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Tuesday, March 25, 2014

A Terhune Family in Shelby County, Indiana

William and Elizabeth Kerr Terhune Family

I’m writing this for my cousins and family members who were too young to remember or were not born yet, so that they might have information about our grandparents, William Russell Terhune and his wife, Grace Virginia Sanders Terhune.

Our grandfather, Will, as he was known, was born 24th December 1871 in Decatur County, Indiana. His parents were William Barnett Terhune and Elizabeth Kerr Terhune. Will was the youngest son in the family of ten children. He had one brother and eight sisters. I think he may have been somewhat spoiled by having all those sisters but my memories of him are faint as he passed away when I was seven years old.  I only remember that he was elderly and rather quiet. He always wore a suit and a hat. But I’m getting ahead of myself, so I will return to his younger days.

William and Elizabeth Kerr Terhune moved from Decatur County between 1870 and 1880 and settled in Rush County, Indiana. They lived in a large house just outside of Milroy in Richland Township. The house was still standing in the 1980s and was well-kept.  All of their children were well-educated and became teachers, nurses, and business owners. It was my good fortune to have known several of my Terhune great-aunts, daughters of William and Elizabeth Terhune, who lived in Milroy. They were very sweet and loving.  I do remember that great-aunt Emma seemed a bit scary, being very old and living alone in her huge dark Victorian house. When we would visit her, my sister and I were told by our Mom, Alice Terhune Williams, “Don’t touch ANYTHING”. So we knew that we would have to sit quietly and sip lemonade while the grown-ups talked. Emma’s sister, Grace, lived down the street and around the corner (also in Milroy). She had lots of toys for us as well as cookies and cold drinks.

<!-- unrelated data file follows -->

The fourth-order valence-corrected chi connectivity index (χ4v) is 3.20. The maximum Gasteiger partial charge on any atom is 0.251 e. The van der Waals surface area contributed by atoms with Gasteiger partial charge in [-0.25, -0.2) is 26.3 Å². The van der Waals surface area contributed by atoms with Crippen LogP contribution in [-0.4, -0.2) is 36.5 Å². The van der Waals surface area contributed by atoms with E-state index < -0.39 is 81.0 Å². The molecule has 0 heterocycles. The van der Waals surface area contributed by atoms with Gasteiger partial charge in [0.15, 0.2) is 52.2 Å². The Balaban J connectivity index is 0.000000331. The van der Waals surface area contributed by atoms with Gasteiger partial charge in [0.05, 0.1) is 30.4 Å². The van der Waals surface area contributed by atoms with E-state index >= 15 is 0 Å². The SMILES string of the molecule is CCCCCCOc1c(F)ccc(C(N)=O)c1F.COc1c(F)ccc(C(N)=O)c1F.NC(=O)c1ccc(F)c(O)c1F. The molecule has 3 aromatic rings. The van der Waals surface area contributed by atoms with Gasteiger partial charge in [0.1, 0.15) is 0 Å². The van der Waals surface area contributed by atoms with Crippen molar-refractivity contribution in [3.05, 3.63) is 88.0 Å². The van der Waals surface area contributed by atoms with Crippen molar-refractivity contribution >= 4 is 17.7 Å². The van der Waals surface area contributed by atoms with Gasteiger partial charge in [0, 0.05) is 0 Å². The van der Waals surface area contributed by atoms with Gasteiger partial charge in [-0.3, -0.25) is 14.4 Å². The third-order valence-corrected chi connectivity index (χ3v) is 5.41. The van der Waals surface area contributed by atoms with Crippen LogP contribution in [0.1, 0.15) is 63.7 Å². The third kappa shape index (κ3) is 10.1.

Young Will Terhune finished his schooling and began to travel.  He established business schools (at various times) in Texas, Missouri and even New Hampshire. He was in Galveston, Texas when the disastrous flood hit in 1900.  According to the U.S. Census for that year, Will was living on 23rd St. in Galveston, aged 27. I do not know how long he had been in Texas but I suspect the flood put an end to his career in Galveston and he moved on.

By 1913 Will had established a new life in Shelbyville, Indiana. From the Farm Journal Directory of Shelby County, Indiana, I found this information:

Terhune, William R. prof Shelbyville Business College 12 ½ East Broadway

Our grandpa Will is pictured in the 1915 and 1916 Shelbyville High School yearbook, The Squib, as a teacher.  He is listed as W.R. Terhune, Business Course. He was also teaching at Shelbyville High School until at least 1920.

I never knew how our grandparents met each other. I suspect it had something to do with the fact that they were both teachers. Our grandmother, Grace, born 13th December 1884, was the daughter of John Sanders and Jane Dubois Sanders, both from Henry County, Indiana.  Between 1870 and 1880 John and Jane Sanders moved to Shelbyville where they took up residence at 53 North West Street. John was a veteran of the Civil War and a member of the Shelby County G.A.R. (Grand Army of the Republic).  Our grandmother, Grace, was the next-to-youngest child in the family of seven children. She had four sisters and two brothers. Her older sister, Ruby, married William Cossairt, and Ruby assisted in the Cossairt greenhouse and floral business in Shelbyville.  I believe after her husband passed away, their son John took over the business which still flourishes in Shelbyville today.

My mother, Alice, loved to take my sister and me for Sunday afternoon visits to see Aunt Ruby. She lived in Shelbyville, in a big beautiful house on Boggstown Road, next to the greenhouses. We always enjoyed those visits as Aunt Ruby had lots of toys and games, and the best – an old steamer trunk full of lovely old clothes that we played “dress up” with. What I wouldn’t give to have those old fashioned dresses! The memories of those fun times with my sister, my Mom, and our Aunt Ruby are priceless.

Over the years, Mom told me stories of her childhood, when she would spend hours playing in the Cossairt greenhouses . As she grew older, Mom also accompanied her Aunt Ruby and Uncle Will on some vacations, including one to St. Augustine, Florida that she especially enjoyed.

Our grandmother, Grace, was well educated, a graduate of Indiana State Teacher’s College and she also attended Indiana University. She taught in public schools until she married Will.  They were married 2nd June 1917 in Shelbyville by the Rev. Wycoff.  In the 1920 U.S. Census, Will and his bride were living at 220 W. Franklin St. in Shelbyville.  In 1923, they became parents to a son, also named William and in 1924 a daughter (my Mom), Alice, was born. I know our grandmother must have had her hands full with two small children and a business to run! I remember Mom telling us that her mother worked all the time.